It seems also that the US relationship with its allies in Europe has finally begun to crack, particularly with regards to issues concerning the Middle East (although the two sides still seem to agree on propping up the Muslim Brotherhood and other political Islamist movements that have sprung up throughout the region since the outbreak of the Arab Spring).
However with regards to the Brotherhood and other movements, I see the interests of the US and Europe eventually digressing once political Islamists decide to mobilise Europe’s large Muslim communities and lead them down a bloody campaign of violence against the governments and people of the continent.
So if the world’s current board of directors is not united with regards to what it wants, then is it safe to say that it is incapable of living up to the promises it has made with regards to world peace and security?
The response to this question is a resounding “yes”, however the lack of strategic unity among the world’s board of directors is not the only cause behind its failure to achieve this goal. This is because the board’s president, the US, has until now always been the final decision maker in any process, seeing as most decisions made regarding world peace and security have not deviated from that which serves US interests.
We can say that within the last quarter century the US has been successful in imposing its will on the rest of the world, often at the expense of its allies and enemies. All this said, it is necessary to determine who is primarily responsible for what we have witnessed in the Middle East and Arab world in the way of repression, poverty and armed conflict. Clearly the US bears the most responsibility, however this does not excuse the actions of other players in the region and the extent to which they are also to blame.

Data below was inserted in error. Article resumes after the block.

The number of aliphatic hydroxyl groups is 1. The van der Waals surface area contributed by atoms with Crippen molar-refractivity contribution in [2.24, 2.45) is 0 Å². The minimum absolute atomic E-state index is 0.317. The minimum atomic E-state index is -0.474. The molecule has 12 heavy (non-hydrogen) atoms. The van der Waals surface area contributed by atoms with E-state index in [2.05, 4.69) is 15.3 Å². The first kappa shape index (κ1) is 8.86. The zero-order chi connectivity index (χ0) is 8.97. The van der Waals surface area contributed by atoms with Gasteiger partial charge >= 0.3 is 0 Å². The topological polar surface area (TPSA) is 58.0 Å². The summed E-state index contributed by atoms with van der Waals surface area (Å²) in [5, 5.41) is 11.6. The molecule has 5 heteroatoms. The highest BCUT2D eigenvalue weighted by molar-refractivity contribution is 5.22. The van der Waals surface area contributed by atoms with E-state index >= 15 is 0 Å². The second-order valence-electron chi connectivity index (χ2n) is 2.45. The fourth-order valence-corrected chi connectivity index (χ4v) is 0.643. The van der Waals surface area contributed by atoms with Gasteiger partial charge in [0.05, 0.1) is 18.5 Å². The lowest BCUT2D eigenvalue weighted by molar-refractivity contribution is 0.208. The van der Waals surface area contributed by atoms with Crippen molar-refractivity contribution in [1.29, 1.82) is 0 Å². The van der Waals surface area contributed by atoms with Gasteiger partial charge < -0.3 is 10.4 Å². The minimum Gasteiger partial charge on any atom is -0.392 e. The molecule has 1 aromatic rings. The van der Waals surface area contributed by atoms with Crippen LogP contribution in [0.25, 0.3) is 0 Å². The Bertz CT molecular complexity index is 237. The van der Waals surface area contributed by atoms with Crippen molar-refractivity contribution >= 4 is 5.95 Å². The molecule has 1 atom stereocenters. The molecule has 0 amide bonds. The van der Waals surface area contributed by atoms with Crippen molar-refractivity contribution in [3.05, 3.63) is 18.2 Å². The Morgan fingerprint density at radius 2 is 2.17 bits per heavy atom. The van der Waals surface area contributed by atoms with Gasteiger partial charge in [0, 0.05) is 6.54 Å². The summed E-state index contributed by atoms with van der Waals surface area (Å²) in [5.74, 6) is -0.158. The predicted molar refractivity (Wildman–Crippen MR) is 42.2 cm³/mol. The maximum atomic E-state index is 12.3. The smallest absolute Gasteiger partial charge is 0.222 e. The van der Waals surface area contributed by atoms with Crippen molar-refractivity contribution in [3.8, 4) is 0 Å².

That said, it is still important to point out that the influence wielded by the US in the Middle East now is far bigger than that of the Romans and Persians in the Middle Ages or even the British and French during the age of colonialism. This is especially true with the coming of globalisation and the transformation of the world into a small, interconnected community.
We believe that the current state of confusion and chaos witnessed throughout the world is the result of the US’s policy of pursuing short term pragmatic goals at the expense of developing a long term vision for the future. The US’s policy of reaping short term gains is perhaps best exemplified by their support for the Mujahideen in Afghanistan against the Soviet Union.
One must ask: Did at no point during this campaign did anyone stop to consider what this alliance may turn into several years or decades down the road? Could no one have predicted the collapse of the US’s financial markets at the hands of those who consistently inflated its worth and ordnance? Could no one have predicted that the systematic deterioration of Afghanistan, even if it did serve to expel the Soviets, would one day help lead to the staggering collapse of the world’s most moribund giants, the US?
Considering these questions, we must come to terms with the fact that much of the chaos and confusion that grips today’s world may in fact have been planned and orchestrated by the US.
Condoleezza Rice in particular was largely responsible for implementing the policy known as “creative chaos”, which also leads us to question: Does the US actually seek to spread peace and security throughout the world, and have they failed in that? Or do they seek to gather the world’s wealth and resources in its developed north while leaving the south to wallow in poverty and ignorance?